California has very specific rest break laws that all employers must comply with. Understanding the requirements for all breaks is imperative so you can determine whether the laws are being followed or not.
Most importantly, employees must be off the clock for rest breaks. This means that the employees don’t have to do any work. They must be free to leave the premises and to do what they feel they need to do. If any of those conditions aren’t met, the break can’t be an unpaid break.
All employees must get at least one meal break if they work for more than five hours. The meal break must be at least 30 minutes and has to be provided by the end of the fifth hour of work. If the person works more than 10 hours, another 30-minute break must be provided by the end of the tenth hour of work.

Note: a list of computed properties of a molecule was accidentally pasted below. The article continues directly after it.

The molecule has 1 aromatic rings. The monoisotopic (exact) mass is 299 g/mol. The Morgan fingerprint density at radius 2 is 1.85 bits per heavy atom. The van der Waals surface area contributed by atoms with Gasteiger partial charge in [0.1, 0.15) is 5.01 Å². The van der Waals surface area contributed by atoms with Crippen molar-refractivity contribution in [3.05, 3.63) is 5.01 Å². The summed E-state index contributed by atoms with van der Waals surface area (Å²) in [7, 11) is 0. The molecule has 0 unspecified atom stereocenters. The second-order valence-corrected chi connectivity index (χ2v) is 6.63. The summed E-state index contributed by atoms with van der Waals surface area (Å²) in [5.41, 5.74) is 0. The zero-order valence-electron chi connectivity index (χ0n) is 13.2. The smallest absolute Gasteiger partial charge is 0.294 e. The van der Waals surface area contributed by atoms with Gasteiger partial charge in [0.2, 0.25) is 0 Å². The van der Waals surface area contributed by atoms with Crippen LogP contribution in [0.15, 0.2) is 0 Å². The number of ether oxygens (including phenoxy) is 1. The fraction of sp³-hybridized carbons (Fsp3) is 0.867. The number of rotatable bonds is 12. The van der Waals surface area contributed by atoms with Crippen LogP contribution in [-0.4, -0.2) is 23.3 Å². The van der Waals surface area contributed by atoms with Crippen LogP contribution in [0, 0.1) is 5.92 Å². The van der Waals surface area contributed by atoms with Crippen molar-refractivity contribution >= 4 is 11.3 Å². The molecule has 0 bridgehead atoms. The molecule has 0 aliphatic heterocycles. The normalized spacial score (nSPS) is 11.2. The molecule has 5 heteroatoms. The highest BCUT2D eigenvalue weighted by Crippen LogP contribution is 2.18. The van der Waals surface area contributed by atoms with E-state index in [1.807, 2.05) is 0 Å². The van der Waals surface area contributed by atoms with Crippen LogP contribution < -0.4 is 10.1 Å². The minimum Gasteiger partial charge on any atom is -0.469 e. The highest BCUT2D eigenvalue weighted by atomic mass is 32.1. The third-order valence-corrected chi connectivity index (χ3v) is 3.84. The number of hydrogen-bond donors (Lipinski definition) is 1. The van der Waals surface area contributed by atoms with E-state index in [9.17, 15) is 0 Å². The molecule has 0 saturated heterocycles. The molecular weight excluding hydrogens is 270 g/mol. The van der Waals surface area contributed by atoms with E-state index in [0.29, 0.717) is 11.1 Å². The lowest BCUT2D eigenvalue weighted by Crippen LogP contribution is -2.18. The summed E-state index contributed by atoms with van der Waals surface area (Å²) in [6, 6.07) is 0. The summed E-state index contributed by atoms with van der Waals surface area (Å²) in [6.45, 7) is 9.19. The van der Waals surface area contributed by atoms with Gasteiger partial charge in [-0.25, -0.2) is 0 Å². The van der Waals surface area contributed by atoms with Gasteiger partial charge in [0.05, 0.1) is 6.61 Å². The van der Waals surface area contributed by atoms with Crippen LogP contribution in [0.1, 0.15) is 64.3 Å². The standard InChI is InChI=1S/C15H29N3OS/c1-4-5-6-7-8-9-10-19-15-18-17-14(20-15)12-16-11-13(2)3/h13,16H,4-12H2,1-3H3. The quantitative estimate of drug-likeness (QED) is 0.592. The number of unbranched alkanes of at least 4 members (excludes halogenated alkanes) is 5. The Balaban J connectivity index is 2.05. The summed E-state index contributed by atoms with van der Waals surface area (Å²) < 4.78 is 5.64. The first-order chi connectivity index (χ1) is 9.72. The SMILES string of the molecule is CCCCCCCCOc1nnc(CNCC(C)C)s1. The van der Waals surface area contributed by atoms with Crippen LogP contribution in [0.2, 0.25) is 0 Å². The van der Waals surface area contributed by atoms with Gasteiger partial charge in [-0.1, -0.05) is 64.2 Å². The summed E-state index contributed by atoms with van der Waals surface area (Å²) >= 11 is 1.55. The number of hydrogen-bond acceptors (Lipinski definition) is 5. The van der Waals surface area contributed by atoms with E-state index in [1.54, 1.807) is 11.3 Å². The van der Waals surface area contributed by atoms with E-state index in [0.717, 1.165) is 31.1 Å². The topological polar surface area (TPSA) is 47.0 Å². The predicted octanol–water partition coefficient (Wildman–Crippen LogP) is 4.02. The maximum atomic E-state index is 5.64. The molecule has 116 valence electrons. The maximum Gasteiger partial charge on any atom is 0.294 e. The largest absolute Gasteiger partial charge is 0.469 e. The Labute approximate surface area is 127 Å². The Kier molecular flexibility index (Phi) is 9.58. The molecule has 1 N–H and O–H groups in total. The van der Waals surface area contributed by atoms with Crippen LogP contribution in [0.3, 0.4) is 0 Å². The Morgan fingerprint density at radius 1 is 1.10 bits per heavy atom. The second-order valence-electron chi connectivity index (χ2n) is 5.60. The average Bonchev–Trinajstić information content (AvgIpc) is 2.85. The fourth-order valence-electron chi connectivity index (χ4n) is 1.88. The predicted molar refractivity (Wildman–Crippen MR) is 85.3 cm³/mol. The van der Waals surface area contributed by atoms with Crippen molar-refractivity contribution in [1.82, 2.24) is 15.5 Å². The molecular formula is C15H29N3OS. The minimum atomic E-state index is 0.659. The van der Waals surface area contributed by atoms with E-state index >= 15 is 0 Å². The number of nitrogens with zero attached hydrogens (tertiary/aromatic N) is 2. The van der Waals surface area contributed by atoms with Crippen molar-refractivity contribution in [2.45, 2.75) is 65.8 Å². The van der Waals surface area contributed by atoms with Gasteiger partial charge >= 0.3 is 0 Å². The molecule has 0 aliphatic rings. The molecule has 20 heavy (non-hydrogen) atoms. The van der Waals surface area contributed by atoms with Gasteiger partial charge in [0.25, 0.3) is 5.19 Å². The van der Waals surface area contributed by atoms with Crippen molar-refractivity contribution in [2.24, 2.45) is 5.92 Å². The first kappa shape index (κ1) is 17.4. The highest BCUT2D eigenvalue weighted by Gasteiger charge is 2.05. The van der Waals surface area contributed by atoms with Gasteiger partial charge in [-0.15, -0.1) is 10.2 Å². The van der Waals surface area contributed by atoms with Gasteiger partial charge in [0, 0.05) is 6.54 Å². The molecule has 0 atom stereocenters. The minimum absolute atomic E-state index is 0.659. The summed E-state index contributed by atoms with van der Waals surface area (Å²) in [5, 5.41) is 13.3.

Employers must provide employees with a 10-minute work break for all employees who work 3.5 hours or more per day. Every four hours requires its own rest break. This means that an employee who works an 8-hour shift would need two 10-minute breaks and a 30-minute meal break.
It’s sometimes possible for workers to waive certain breaks. For example, they can waive their second meal break if they work at least 10 hours. This is only applicable if they work less than 12 hours, and the waiver can only occur if the employee and employer both agree and if the first meal break wasn’t waived.
Litigation surrounding wage and hour claims is fairly common. One of the best ways to combat these claims is to ensure compliance from the start. If there’s still a claim filed against your company, having someone on your side to handle it is crucial, so you don’t have to spend all your time trying to build the case against the claim.